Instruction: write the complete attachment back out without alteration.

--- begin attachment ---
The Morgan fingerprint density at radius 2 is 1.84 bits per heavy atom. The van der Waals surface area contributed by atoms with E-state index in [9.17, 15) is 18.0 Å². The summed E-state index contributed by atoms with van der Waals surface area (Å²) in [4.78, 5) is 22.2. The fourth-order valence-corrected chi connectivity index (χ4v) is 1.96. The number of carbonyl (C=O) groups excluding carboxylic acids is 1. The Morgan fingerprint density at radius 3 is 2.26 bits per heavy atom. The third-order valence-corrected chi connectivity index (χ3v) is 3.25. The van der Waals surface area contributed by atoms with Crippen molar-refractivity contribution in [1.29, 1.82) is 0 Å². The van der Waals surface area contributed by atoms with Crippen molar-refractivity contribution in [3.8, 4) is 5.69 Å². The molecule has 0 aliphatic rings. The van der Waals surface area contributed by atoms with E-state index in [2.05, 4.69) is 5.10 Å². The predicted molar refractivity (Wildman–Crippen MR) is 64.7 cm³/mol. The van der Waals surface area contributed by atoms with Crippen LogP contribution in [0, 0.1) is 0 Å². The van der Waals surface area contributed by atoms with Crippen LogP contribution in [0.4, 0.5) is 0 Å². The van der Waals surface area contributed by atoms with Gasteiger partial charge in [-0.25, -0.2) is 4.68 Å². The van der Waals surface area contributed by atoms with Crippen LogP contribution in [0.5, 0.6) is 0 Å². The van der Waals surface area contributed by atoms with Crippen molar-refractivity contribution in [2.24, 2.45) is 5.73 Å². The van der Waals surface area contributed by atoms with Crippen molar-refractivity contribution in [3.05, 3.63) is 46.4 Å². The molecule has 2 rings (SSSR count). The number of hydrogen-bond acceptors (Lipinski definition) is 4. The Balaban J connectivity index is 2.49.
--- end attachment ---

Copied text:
The Morgan fingerprint density at radius 2 is 1.84 bits per heavy atom. The van der Waals surface area contributed by atoms with E-state index in [9.17, 15) is 18.0 Å². The summed E-state index contributed by atoms with van der Waals surface area (Å²) in [4.78, 5) is 22.2. The fourth-order valence-corrected chi connectivity index (χ4v) is 1.96. The number of carbonyl (C=O) groups excluding carboxylic acids is 1. The Morgan fingerprint density at radius 3 is 2.26 bits per heavy atom. The third-order valence-corrected chi connectivity index (χ3v) is 3.25. The van der Waals surface area contributed by atoms with Crippen molar-refractivity contribution in [1.29, 1.82) is 0 Å². The van der Waals surface area contributed by atoms with Crippen molar-refractivity contribution in [3.8, 4) is 5.69 Å². The molecule has 0 aliphatic rings. The van der Waals surface area contributed by atoms with E-state index in [2.05, 4.69) is 5.10 Å². The predicted molar refractivity (Wildman–Crippen MR) is 64.7 cm³/mol. The van der Waals surface area contributed by atoms with Crippen LogP contribution in [0, 0.1) is 0 Å². The van der Waals surface area contributed by atoms with Crippen LogP contribution in [0.4, 0.5) is 0 Å². The van der Waals surface area contributed by atoms with Gasteiger partial charge in [-0.25, -0.2) is 4.68 Å². The van der Waals surface area contributed by atoms with Crippen LogP contribution in [0.5, 0.6) is 0 Å². The van der Waals surface area contributed by atoms with Crippen molar-refractivity contribution in [2.24, 2.45) is 5.73 Å². The van der Waals surface area contributed by atoms with Crippen molar-refractivity contribution in [3.05, 3.63) is 46.4 Å². The molecule has 2 rings (SSSR count). The number of hydrogen-bond acceptors (Lipinski definition) is 4. The Balaban J connectivity index is 2.49.